The Governor signed SB 2012 yesterday.  The provisions regarding the consumer protections will become effective October 1, 2008, and the Apprentice Program will become effective January 1, 2009.

SUMMARY OF PUBLIC ADJUSTER LEGISLATION (2008)

Legislation based on recommendations made by the Task Force on Citizens’ Property Insurance Claims Handling and Resolution was adopted by the Florida Legislature as part of a package of insurance amendments contained in SB 2012.

The Task Force recommendations addressed the role of Public Adjusters who contract with consumers to provide assistance in settling property insurance claims. Public Adjusters are licensed and regulated by the Department of Financial Services. While there are many good Public Adjusters that help consumers receive the full amount owed them by their insurers, the adopted amendments are intended to protect consumers from unqualified or unscrupulous Public Adjusters and to ensure that homeowners receive and maintain adequate funds in order to re-build their homes after a loss.   

In particular, the amendments put limits on contingency fees charged by adjusters; prohibit intrusive solicitation practices; and require that a person work as an apprentice under the supervision of a licensed public adjuster for one-year before being eligible to be licensed as a public adjuster.

Senator Fasano was the sponsor of the original bill in the Senate. Rep. Robaina was the sponsor of the original bill in the House.

Members of the Task Force include the Insurance Consumer Advocate, the Executive Director of Citizens’ Property Insurance Company and appointees of the Governor, Chief Financial Officer, Insurance Commissioner, President of the Senate and Speaker of the House of Representatives,

General Milligan was initially the Chairman while he was serving as the Insurance Consumer Advocate. Senator Fasano became Chairman when General Milligan accepted the position of Interim Executive Director of the State Board of Administration.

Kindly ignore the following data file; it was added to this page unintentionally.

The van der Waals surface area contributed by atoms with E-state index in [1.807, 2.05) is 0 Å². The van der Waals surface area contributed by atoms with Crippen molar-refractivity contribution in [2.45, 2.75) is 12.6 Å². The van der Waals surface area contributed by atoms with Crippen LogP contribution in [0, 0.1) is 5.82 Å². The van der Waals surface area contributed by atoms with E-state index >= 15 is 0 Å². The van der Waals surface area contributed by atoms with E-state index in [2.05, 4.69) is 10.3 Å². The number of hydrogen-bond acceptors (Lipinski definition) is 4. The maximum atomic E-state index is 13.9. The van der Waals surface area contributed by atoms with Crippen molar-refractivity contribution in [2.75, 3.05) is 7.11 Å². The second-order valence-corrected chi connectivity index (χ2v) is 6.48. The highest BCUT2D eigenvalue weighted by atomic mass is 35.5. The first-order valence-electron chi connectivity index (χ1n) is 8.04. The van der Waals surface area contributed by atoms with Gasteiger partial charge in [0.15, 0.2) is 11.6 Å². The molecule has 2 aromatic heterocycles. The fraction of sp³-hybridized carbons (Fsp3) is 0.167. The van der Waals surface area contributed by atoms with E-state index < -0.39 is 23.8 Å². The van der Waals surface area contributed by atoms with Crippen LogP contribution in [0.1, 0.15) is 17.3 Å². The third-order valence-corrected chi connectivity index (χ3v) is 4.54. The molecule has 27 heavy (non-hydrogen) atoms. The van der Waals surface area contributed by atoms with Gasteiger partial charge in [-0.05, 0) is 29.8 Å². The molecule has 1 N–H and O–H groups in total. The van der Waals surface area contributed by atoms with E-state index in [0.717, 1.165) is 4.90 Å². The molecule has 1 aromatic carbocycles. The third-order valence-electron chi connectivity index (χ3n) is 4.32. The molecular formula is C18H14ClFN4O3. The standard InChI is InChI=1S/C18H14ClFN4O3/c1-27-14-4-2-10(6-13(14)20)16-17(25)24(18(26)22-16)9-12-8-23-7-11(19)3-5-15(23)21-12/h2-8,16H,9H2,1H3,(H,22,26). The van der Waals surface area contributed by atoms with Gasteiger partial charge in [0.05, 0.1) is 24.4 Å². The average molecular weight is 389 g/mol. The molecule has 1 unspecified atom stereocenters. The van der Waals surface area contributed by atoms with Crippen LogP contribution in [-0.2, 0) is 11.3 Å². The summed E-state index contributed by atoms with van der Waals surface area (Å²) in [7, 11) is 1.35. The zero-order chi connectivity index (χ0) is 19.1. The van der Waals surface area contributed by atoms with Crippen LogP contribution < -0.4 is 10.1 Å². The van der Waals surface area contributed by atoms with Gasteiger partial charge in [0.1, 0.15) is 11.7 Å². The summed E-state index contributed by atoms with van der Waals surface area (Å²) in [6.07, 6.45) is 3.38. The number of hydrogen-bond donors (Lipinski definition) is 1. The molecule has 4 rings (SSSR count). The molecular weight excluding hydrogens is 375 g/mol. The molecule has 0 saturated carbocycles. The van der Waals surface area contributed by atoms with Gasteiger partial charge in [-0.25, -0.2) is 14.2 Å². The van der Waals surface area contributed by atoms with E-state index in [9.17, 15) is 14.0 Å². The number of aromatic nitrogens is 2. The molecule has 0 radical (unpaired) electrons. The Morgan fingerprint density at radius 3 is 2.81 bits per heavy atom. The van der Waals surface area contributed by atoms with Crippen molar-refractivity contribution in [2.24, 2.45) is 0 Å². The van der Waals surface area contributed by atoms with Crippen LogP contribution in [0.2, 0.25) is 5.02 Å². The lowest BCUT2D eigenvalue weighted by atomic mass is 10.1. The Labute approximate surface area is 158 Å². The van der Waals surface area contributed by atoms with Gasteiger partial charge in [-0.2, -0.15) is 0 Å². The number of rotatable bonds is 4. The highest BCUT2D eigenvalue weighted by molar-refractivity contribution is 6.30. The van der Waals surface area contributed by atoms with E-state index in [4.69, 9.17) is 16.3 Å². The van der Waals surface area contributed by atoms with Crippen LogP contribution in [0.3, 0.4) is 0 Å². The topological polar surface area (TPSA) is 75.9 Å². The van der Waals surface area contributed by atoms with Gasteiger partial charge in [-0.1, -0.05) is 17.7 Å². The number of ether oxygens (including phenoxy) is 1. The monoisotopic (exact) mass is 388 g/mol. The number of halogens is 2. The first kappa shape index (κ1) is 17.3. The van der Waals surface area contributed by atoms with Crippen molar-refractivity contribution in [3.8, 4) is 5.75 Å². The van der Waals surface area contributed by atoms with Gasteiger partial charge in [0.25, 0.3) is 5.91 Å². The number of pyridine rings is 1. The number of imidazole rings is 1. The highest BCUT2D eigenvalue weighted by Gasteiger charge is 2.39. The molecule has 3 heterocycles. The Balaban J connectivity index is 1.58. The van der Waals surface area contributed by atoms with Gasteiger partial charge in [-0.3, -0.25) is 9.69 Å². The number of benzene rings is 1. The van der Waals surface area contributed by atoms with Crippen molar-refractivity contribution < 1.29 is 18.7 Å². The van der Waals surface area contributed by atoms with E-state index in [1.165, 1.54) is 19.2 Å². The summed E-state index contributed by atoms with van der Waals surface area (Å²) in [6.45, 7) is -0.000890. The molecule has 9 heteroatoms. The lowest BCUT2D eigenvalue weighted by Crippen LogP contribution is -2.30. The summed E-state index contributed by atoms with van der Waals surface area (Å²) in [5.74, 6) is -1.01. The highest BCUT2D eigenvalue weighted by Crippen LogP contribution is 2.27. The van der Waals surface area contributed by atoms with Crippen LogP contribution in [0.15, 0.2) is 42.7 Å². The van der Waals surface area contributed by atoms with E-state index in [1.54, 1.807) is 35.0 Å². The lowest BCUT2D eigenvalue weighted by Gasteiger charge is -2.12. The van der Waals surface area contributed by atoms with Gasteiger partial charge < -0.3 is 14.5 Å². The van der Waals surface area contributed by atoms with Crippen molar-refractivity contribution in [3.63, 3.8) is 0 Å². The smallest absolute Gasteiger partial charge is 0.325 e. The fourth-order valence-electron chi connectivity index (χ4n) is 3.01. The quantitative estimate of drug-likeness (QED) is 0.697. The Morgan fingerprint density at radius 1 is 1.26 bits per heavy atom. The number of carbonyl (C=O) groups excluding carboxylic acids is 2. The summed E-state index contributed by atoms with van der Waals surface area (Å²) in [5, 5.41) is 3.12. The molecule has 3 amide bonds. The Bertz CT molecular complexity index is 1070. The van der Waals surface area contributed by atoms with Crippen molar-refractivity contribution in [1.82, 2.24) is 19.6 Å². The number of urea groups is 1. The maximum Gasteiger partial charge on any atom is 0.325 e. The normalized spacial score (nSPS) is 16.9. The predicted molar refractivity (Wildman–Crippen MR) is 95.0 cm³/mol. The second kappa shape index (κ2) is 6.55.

The primary charge of the Task Force was to review and make recommendations on the closure of Citizens’ Property Insurance Corporation’s 2004/2005 hurricane claims.  However, during the review of Citizens’ hurricane claims, the Task Force became acutely aware of the involvement and impact that Public Adjusters were having not only on Citizens’ hurricane claims, but also on claims handled by the Florida Insurance Guaranty Fund and on the mediation and appraisal process for insurance claims.
 
Specific provisions of the adopted legislation include:

Public Adjuster Fee Limitations

•    Contingency fees must be based on “services provided” and are limited to:
10% on hurricane claims (and other claims resulting from an event that results in a declaration of a state of emergency).

20% on non-hurricane claims (and other claims NOT resulting from an event that results in a declaration of a state of emergency).

●   Fees on reopened or supplemental claims may exceed the limitations above but these fees must be applied only to additional claim payments made by the insurer as a result of the involvement of the public adjuster (i.e. eliminates practice of charging a 10% fee on the entire amount of money paid by the insurer including payments made before the public adjuster began working on the claim).